April 18, 2024


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People playing tennis, eating at food centre among those caught breaking COVID-19 safe distancing rules

SINGAPORE: A woman who refused to leave her meal at an Aljunied food centre and a group playing tennis were among those caught breaking elevated safe distancing measures, said the Ministry of the Environment and Water Resources (MEWR) in a press release on Monday (Apr 13).

In all, more than 200 fines will be issued to members of the public who flouted the rules, said MEWR.

Singapore has closed non-essential businesses and introduced strict measures as part of a “circuit breaker” period to stem the spread of COVID-19.

READ: COVID-19: Singapore makes ‘decisive move’ to close most workplaces and impose full home-based learning for schools, says PM Lee

But in spite of the tighter safe distancing measures, members of the public were still seen loitering or using facilities, playing fields and areas that had been cordoned off on Sunday and Monday, said MEWR.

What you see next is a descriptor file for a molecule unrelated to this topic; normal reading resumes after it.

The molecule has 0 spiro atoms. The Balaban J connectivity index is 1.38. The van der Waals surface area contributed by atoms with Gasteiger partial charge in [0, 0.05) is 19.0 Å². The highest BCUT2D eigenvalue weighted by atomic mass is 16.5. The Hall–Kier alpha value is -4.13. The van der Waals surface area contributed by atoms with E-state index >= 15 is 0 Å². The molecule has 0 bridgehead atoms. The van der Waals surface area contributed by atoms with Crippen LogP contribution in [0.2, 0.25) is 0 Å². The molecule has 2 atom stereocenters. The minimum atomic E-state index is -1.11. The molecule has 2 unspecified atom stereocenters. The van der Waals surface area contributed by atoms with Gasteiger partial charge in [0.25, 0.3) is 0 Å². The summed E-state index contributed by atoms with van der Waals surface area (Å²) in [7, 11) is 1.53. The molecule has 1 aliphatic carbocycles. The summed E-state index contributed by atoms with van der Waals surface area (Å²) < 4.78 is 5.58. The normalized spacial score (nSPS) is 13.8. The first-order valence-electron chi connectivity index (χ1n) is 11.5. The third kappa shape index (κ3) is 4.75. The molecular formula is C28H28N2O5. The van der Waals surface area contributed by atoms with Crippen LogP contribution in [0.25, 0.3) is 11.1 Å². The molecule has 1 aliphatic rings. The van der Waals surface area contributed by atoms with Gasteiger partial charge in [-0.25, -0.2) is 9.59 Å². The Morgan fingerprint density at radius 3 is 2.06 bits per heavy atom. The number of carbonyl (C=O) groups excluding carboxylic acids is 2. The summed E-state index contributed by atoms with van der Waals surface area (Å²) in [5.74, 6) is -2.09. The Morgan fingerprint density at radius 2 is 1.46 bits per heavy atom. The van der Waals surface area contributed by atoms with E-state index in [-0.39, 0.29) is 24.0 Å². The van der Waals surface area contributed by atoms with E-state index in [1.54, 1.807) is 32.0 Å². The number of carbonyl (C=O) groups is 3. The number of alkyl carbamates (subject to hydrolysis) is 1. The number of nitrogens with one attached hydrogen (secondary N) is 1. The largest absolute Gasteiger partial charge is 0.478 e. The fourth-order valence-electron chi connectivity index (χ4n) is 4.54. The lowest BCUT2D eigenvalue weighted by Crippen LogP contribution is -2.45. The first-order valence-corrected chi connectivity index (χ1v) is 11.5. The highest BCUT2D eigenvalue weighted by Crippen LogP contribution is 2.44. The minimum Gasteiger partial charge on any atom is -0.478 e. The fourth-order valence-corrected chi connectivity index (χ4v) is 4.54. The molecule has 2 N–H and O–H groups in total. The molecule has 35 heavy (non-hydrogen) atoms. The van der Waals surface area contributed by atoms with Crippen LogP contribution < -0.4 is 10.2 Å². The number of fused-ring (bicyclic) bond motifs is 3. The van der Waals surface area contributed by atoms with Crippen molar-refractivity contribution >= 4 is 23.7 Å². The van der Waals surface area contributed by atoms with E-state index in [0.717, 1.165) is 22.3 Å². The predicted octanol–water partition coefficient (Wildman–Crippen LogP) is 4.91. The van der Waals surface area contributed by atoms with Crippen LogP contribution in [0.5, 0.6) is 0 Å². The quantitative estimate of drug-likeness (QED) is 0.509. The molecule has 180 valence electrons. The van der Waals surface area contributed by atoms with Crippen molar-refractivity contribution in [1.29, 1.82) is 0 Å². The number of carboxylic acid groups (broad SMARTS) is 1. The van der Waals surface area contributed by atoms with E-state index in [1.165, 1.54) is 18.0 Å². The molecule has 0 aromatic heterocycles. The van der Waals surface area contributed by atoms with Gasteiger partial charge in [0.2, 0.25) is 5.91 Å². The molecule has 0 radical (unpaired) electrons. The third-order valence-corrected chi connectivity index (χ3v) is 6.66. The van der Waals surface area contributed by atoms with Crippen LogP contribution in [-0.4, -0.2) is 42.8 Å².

A group of people were caught playing tennis at the closed Tanglin Tennis Academy, while another group was seen playing at an open field in Tanjong Rhu. Enforcement officers also caught a group playing baseball in a closed private field at Tanglin Rugby Club.

Some members of the public caught on Monday were uncooperative and the police had to be called in, said MEWR.

These included a woman who sat on a marked seat at a food centre in Block 117 Aljunied Avenue 2. 

People flouting elevated safe distancing measures 2

A woman refused to leave a food centre in Aljunied despite being told to do so. (Photo: Ministry of the Environment and Water Resources)

“Police assistance was required as she refused to leave, continued eating and refused to provide her particulars,” said the ministry.

More than 2,900 enforcement officers and ambassadors were deployed on Monday to ensure people were complying with the rules.

The ministry also cautioned against handing money to people who claim to be enforcement officers, saying its officers will not demand payment of fines on the spot. 

“Notices will be issued to offenders in hard copy either on site, or through the mail. No immediate payment or handing over of cash is required,” said MEWR.

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